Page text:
Skip to main content

Fraud losses reached almost €85m in 2022 as consumers warned to be on high alert for text message scam

Fraud losses reached almost €85m in 2022 as consumers warned to be on high alert for text message scam – latest FraudSMART report

  • Card fraud accounted for over 95% of fraudulent payment transactions by volume in 2022
  • 19% decrease in authorised push payments (APP fraud) transactions in 2022 compared to 2021
  • Recent survey by FraudSMART indicates that 1 in 2 adults have experienced attempted fraud by text message in the previous 12 months

Friday 14th July 2023 – A new report published today by FraudSMART, the fraud awareness initiative led by Banking & Payments Federation Ireland (BPFI), shows fraudsters stole nearly €85 million (€84.6m) through frauds and scams in 2022, an increase of 8.8% on 2021. The FraudSMART Payment Fraud Report H2 2022 outlines how card fraud accounted for over 95% of fraudulent payment transactions by volume but only 40% of fraud losses at €33.4m. Most of the increase was driven by online card fraud or ‘card not present’ fraud where a criminal uses the victim’s compromised card information to make an online purchase (up by 24% in value year-on-year to €27.1m in 2022).

The report also highlights the continued rise in value of unauthorised electronic transfers (primarily payments through mobile and online banking) which accounted for almost 39% of fraud losses at €32.8m, but less than 4% of transaction volumes. Meanwhile, there was a 19% decrease in authorised push payment (APP fraud) transactions in 2022 compared to 2021, and APP fraud losses dropped by 41% to €9.9m, the lowest value since the data became available in 2019.

The report comes as FraudSMART warns consumers to be on high alert as text message fraud, known as smishing, continues to become more prevalent. A recent survey by FraudSMART revealed that this type of fraud is now the dominant channel for fraud attempts, with 1 in 2 adults having received fraudulent text message in the previous 12 months. These text messages often include a link and sense of urgency requiring immediate action.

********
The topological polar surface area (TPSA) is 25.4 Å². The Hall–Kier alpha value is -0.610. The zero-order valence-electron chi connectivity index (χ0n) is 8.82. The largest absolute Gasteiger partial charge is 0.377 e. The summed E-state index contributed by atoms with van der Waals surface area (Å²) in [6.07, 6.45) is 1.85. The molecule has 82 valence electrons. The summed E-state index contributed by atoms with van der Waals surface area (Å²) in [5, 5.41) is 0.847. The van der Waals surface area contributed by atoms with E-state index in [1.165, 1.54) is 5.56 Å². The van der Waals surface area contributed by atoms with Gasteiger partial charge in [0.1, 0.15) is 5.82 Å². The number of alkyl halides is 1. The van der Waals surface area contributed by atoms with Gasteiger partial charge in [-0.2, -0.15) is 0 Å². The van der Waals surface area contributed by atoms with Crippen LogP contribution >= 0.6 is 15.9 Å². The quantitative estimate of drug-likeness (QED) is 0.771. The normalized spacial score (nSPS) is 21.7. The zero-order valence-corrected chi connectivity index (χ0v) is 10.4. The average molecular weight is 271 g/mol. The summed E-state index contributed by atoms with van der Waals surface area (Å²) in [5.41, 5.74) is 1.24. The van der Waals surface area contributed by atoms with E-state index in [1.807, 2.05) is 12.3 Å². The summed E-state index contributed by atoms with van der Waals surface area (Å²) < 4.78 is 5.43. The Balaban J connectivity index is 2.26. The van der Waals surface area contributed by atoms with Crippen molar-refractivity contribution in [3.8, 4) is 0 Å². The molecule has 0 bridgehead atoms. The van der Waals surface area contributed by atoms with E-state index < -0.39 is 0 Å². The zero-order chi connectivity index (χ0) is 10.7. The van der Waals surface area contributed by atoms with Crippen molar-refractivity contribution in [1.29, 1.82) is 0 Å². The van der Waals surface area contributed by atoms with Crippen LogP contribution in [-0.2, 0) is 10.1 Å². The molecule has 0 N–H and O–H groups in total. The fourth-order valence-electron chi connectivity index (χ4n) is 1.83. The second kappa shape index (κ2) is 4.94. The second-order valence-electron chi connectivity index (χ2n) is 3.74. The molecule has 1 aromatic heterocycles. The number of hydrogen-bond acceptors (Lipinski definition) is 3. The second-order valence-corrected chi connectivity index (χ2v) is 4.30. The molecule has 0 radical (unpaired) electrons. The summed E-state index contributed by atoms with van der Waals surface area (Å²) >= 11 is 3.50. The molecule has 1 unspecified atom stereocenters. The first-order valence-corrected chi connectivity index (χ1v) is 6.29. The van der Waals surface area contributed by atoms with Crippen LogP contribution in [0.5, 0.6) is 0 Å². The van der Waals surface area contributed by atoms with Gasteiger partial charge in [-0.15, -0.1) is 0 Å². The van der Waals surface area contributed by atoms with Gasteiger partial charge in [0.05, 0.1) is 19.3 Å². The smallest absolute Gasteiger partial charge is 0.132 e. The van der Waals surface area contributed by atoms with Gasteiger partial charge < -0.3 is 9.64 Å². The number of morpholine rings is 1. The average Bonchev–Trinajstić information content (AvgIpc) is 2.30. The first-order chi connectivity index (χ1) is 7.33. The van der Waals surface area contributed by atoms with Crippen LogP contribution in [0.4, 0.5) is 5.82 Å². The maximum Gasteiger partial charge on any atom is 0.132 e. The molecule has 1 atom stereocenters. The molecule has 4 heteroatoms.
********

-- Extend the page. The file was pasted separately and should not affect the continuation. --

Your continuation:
Speaking about the latest figures, Niamh Davenport, Head of Financial Crime, BPFI said: “Today’s figures show that card fraud continues to account for the vast majority of fraudulent payment transactions at 95% of the total volume although these transactions tend to represent lower levels of losses on average. On the other hand, other fraud types have relatively low volumes but would have higher average losses, particularly any fraud that leads to account takeover where the fraudster takes control of your main bank account by tricking you into handing over your bank log in details, which we have seen recently through text message scams.

Conversely, we also see from today’s report that there was a 19% decrease in authorised push payment (APP fraud) transactions in 2022 compared to 2021. APP fraud can happen when a scammer tricks a consumer into sending money directly from their account to an account which the criminal controls. Examples of this include investment scams such as fake cryptocurrency schemes or romance, holiday or accommodation scams. The decrease in this type of fraud might be attributed to increased consumer awareness or a post-Covid shift, as we have gradually returned to meeting in-person with decreased dependency on online communication. However, figures across all types of financial fraud can fluctuate as fraudsters continually adapt their behaviours and methods.

Commenting on how consumers can stay alert to text message fraud, Ms Davenport added:The truth is any of us can fall victim to fraudsters. Frauds and scams are becoming increasingly more complex and credible and are often undertaken by criminal gangs who run large scale operations. Banks are using a range of measures such as encryption and continuous fraud monitoring to protect their customers and ensure every day payments can be made securely, but fraudsters are increasingly targeting businesses and consumers directly through online channels including emails and social media or by phone, so it is important for us all to know how to protect ourselves.